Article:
It was first constructed as a wooden structure by the Norman baron Roger de Montgomery around 1085 and was rebuilt several times, with its final version as a stone castle being built after 1190.
Ludlow Castle was probably the home of Hamon (or Hamo) de Gamon, also called Hamo the Kingmaker, who held it from 1066 until his death in 1095.
He was an important figure in the wars between King William II of England and his rivals for the throne, among them Osbern, who had married Hamon’s sister Adeline.
Where is Ludlow Castle?
Ludlow Castle lies in the town of Ludlow in the county of Shropshire, England. It is located in the southern part of the town near the River Teme, beside the Ludlow Tourist Information Centre.
The A49 road, which goes from the southwest to the northeast, passes through the town. Ludlow is west of Hereford, southeast of Shrewsbury, northeast of Birmingham and northwest of Gloucester.
Ludlow Castle History
The earliest evidence of a castle being constructed at Ludlow was in the year 1085. The location was chosen for its defensive qualities, as it was on a steep mound overlooking the River Teme.
Ludlow Castle was originally a wooden fortification built by Roger de Montgomery, the Norman baron who had conquered the area from King Harold II of England during The Battle of Hastings in 1066.
The earliest surviving parts of the castle are the Great Tower and the gatehouse, the latter having been built in the 12th century.
In 1155, it was attacked by Prince Henry of Scotland during The Anarchy between King Stephen and Empress Matilda.
The castle was rebuilt as a stone fortification between 1190 and 1195 by Hugh de Clive, although it had important alterations made in the 13th century, when it was remodelled as a more comfortable residence and the Great Tower was heightened.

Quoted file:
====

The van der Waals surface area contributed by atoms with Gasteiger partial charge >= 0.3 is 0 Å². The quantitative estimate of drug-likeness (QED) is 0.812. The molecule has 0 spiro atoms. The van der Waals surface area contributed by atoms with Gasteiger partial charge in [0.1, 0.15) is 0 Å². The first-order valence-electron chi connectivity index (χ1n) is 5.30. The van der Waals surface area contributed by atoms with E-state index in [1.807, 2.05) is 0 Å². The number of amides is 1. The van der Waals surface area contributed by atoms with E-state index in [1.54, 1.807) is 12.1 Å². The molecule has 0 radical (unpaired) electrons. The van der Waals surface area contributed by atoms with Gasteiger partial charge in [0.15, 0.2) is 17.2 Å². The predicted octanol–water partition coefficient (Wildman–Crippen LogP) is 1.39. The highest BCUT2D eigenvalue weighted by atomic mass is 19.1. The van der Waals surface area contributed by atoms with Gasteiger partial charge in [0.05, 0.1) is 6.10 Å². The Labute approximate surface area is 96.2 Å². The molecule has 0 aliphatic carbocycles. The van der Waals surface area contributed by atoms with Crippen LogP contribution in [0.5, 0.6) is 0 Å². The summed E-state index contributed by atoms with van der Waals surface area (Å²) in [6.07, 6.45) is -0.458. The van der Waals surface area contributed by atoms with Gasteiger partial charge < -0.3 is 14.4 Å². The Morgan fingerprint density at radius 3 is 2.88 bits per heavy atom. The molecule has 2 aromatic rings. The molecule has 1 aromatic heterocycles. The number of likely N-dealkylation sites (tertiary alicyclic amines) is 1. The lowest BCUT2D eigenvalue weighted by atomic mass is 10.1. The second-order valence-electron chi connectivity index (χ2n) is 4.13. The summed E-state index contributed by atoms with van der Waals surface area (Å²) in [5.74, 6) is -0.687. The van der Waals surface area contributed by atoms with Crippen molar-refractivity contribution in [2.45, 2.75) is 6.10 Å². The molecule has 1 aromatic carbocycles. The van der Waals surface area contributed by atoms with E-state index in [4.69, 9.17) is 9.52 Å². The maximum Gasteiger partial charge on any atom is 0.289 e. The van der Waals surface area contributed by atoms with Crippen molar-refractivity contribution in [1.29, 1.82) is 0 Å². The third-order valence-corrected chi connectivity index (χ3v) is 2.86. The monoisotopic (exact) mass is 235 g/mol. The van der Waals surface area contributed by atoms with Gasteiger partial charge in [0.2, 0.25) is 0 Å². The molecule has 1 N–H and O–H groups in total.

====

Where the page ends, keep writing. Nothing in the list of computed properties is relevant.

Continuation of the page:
The castle was attacked again in 1216, this time by Prince Louis of France who was aiming to conquer the English throne. The town was besieged and the castle came under attack, but the garrison held out.
The castle was besieged again in 1233 during the Second Barons’ War between the barons and King Henry III. The Barons, who included the famous Simon de Montfort, took control of the castle and put the garrison under siege. The castle was retaken by royalist forces who failed to hold it, as it was captured again by de Montfort’s men.
As the years passed, Ludlow Castle was rebuilt and remodelled, with its final alterations being made between 1485 and 1490. It was here that Henry VII of England was conceived, when his mother Margaret Beaufort was staying at the castle with her husband the Earl of Richmond.
The castle continued to be used as a residence until the 17th century, when it was converted into a courthouse and prison. By the 19th century, it was being used as a barracks, prison and court again.
However, by the 20th century it had fallen into disuse and disrepair. In 1934, work was carried out to repair the damage to the castle, but the Great Hall in particular was badly damaged in a fire in 1937. It was decided to restore the castle to its medieval state, and the work was completed in the 1960s.
Why visit Ludlow Castle?
Ludlow Castle is a great place to visit for many reasons. It is an impressive site, being at the top of a large hill overlooking the town.
The views from the castle are very picturesque and are a big attraction for visitors.
There are many historical monuments at the castle, including the surviving gatehouse, the remains of the keep, the Great Hall and the Undercroft.
These are excellent for people interested in history and architecture, and make for a very interesting visit. The castle is famous for being the birthplace of King Henry VII of England, who was conceived there when his mother Margaret Beaufort was staying at the castle with her husband the Earl of Richmond.
This means that the castle is also connected to one of England’s most important monarchs, and is a place of great historical significance.
Activities at Ludlow Castle
The Ludlow Castle Visitor Centre offers interesting exhibitions and activities for all the family.
Visitors to Ludlow Castle can take a guided tour of the site, which is highly recommended as it provides a detailed insight into the history of the site.
There is an interactive exhibition, called The Kingmaker’s Legacy, which uses various multimedia displays to tell the story of Ludlow Castle.
Opening Times & Admission Fees
The castle is open 10am to 4pm in Autumn/Winter and 10am to 5pm
Ludlow Castle is a must-see location for anyone visiting the southern English county of Shropshire.
It is a popular site for tourists as it is a fascinating castle with a rich history. It is also a great place to visit for families, as there are many activities available to people of all ages.
For these reasons, Ludlow Castle is a great place to visit during your trip to England.